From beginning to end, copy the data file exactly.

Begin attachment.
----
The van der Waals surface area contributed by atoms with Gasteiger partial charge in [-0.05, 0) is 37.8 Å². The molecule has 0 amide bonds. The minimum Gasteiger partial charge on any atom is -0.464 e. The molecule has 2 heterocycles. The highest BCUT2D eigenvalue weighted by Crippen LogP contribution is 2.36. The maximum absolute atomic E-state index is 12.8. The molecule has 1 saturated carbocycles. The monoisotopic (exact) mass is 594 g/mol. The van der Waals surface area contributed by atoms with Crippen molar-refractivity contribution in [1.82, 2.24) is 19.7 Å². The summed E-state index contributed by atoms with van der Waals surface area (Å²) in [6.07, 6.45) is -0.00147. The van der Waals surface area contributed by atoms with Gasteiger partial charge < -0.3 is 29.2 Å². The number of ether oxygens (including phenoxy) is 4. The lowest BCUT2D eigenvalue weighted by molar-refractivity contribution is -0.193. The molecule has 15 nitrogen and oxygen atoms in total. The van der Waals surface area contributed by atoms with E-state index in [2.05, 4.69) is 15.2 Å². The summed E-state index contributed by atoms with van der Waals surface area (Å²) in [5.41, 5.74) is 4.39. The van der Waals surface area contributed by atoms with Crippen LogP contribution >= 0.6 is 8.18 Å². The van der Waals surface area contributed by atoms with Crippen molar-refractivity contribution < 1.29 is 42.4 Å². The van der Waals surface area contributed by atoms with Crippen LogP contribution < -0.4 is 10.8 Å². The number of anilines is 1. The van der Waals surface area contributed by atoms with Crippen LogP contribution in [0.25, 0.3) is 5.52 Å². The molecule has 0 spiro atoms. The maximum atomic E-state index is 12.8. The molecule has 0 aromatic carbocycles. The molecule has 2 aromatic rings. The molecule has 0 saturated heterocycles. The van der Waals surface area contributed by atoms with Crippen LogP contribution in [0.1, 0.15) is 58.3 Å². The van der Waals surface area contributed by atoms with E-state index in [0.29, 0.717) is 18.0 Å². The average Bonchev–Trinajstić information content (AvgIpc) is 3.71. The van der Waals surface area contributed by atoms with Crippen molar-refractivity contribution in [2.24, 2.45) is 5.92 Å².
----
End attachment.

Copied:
The van der Waals surface area contributed by atoms with Gasteiger partial charge in [-0.05, 0) is 37.8 Å². The molecule has 0 amide bonds. The minimum Gasteiger partial charge on any atom is -0.464 e. The molecule has 2 heterocycles. The highest BCUT2D eigenvalue weighted by Crippen LogP contribution is 2.36. The maximum absolute atomic E-state index is 12.8. The molecule has 1 saturated carbocycles. The monoisotopic (exact) mass is 594 g/mol. The van der Waals surface area contributed by atoms with Crippen molar-refractivity contribution in [1.82, 2.24) is 19.7 Å². The summed E-state index contributed by atoms with van der Waals surface area (Å²) in [6.07, 6.45) is -0.00147. The van der Waals surface area contributed by atoms with Gasteiger partial charge < -0.3 is 29.2 Å². The number of ether oxygens (including phenoxy) is 4. The lowest BCUT2D eigenvalue weighted by molar-refractivity contribution is -0.193. The molecule has 15 nitrogen and oxygen atoms in total. The van der Waals surface area contributed by atoms with E-state index in [2.05, 4.69) is 15.2 Å². The summed E-state index contributed by atoms with van der Waals surface area (Å²) in [5.41, 5.74) is 4.39. The van der Waals surface area contributed by atoms with Crippen LogP contribution >= 0.6 is 8.18 Å². The van der Waals surface area contributed by atoms with Crippen molar-refractivity contribution < 1.29 is 42.4 Å². The van der Waals surface area contributed by atoms with Crippen LogP contribution < -0.4 is 10.8 Å². The number of anilines is 1. The van der Waals surface area contributed by atoms with Crippen LogP contribution in [0.25, 0.3) is 5.52 Å². The molecule has 0 spiro atoms. The maximum atomic E-state index is 12.8. The molecule has 0 aromatic carbocycles. The molecule has 2 aromatic rings. The molecule has 0 saturated heterocycles. The van der Waals surface area contributed by atoms with Crippen LogP contribution in [0.1, 0.15) is 58.3 Å². The van der Waals surface area contributed by atoms with E-state index in [0.29, 0.717) is 18.0 Å². The average Bonchev–Trinajstić information content (AvgIpc) is 3.71. The van der Waals surface area contributed by atoms with Crippen molar-refractivity contribution in [2.24, 2.45) is 5.92 Å².